'I am proceeding with the utmost caution. I hope that my efforts will not provide the future with an object lesson of what not to do in restoring an old house!'

- Baron Ash, c.1931

Creating the Great Hall

In his vision of the perfect Old England country house, Baron Ash created a new Great Hall at Packwood.

A sepia photograph of the West front of Packwood House, Warwickshire, taken in the 1920s before the Long Gallery was added, the barn converted to the Great Hall and the windows changed.
The West front of Packwood House in the late 1920s | © National Trust Images/James Dobson

Packwood in the late 1920s

In the 1920s, a large cow barn lay close to the manor house, divided by only a couple of hundred yards. Baron Ash would go on to use this space to create the Great Hall.

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Architectural salvage

In the 1920s and 1930s, features from demolished historic buildings were repurposed at Packwood. In the Great Hall, the fireplace came from a vintner’s shop in Stratford, while the table was bought from Baddesley Clinton. Some of the carved heads on the corbels supporting the roof beams are copied from originals in France.

Furnishing the perfect English country house

To furnish his perfect country house, Baron Ash had to find the perfect combination of antique textiles, polished wood, faded gold and extraordinary objects which would convey his ideal of timeless Englishness.

Freshly cut flowers were of the greatest importance, so much so that he made the provision of them mandatory on handing over Packwood to the National Trust in 1941.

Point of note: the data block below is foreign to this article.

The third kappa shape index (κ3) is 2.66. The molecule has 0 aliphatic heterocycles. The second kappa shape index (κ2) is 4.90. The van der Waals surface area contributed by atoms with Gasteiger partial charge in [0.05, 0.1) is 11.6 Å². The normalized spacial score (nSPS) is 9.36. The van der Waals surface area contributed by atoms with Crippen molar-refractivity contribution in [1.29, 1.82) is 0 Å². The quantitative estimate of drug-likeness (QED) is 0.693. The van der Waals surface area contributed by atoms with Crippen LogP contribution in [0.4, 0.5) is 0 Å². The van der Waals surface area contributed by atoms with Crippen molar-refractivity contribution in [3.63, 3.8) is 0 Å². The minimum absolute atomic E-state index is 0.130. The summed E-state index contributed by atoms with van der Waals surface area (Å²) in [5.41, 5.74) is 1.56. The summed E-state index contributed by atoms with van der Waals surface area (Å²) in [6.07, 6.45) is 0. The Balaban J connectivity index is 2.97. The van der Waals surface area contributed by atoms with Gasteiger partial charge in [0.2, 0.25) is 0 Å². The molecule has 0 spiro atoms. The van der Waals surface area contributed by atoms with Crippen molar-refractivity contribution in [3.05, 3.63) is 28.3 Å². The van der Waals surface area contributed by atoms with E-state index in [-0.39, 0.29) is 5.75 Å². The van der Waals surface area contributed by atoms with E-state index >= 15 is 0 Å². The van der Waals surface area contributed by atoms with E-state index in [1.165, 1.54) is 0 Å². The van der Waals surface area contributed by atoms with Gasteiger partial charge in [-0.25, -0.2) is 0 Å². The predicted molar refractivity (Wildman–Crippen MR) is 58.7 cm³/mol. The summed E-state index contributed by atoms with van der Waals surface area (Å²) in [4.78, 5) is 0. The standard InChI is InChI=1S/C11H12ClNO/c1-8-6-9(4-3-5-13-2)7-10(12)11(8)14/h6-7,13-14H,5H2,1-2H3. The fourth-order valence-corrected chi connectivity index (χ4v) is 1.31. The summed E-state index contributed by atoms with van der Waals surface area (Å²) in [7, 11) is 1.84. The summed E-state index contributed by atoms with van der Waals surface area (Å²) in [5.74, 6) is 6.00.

'He…filled it [Packwood] with appropriate furniture, tapestries, stained-glass and ornaments of great beauty.'

- James Lees-Milne, c.1947

Parties at Packwood

Parties at Packwood were legendary. In the Jazz Age, invitations were sent as ragtime lyrics. Christmas saw huge gatherings with vast quantities of excellent food and drink, while the terrace was used for theatrical productions.

A Royal visit

The crowning event of Baron Ash’s social career was in 1927 when Queen Mary visited Packwood for tea. Despite a torrential downpour at the moment of the Queen’s arrival, all went remarkably well. The visit was memorialised in the preserved cup and saucer from which the Queen took tea. The room to which she retired to rest was subsequently renamed after her.

Prince George Chavchavadze

Glamourous Russian socialite Prince George Chavchavadze caused ripples in local society with his visit to Packwood. His recital on the late seventeenth-century spinet in the Great Hall at Packwood was the season's hottest ticket in 1931. The instrument, signed by Chavchavadze, is now in the Drawing Room.

Follies at Packwood

Concerts and plays in the Great Hall and in the gardens were a recurring feature and were known collectively as ‘follies’. The floor in the Great Hall was specially sprung for dancing.

Packwood for the nation

On 30 June 1941, Baron Ash gave Packwood, its collections, park and garden and £30,000 to the National Trust in memory of his parents.

In his ‘Memorandum of wishes’, Baron Ash stated that all furniture should be kept in the same position, that no extra furnishings should be added, and that freshly cut flowers should be placed in every room.

So long as Packwood was maintained as he instructed, it would remain his legacy to posterity, a meticulously restored country house of Old England.

The Long Gallery at Packwood House, Warwickshire. A long narrow room with wooden floors and ceiling, a large fireplace can be seen on the right and tapestries line the wall. Sunlight streams in through large windows on the left.

Packwood's collections

Explore the objects and works of art we care for at Packwood on the National Trust Collections website.

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Find out more about volunteering at Packwood and how you can join the team and play your part in keeping Baron Ash’s vision of an English country estate alive.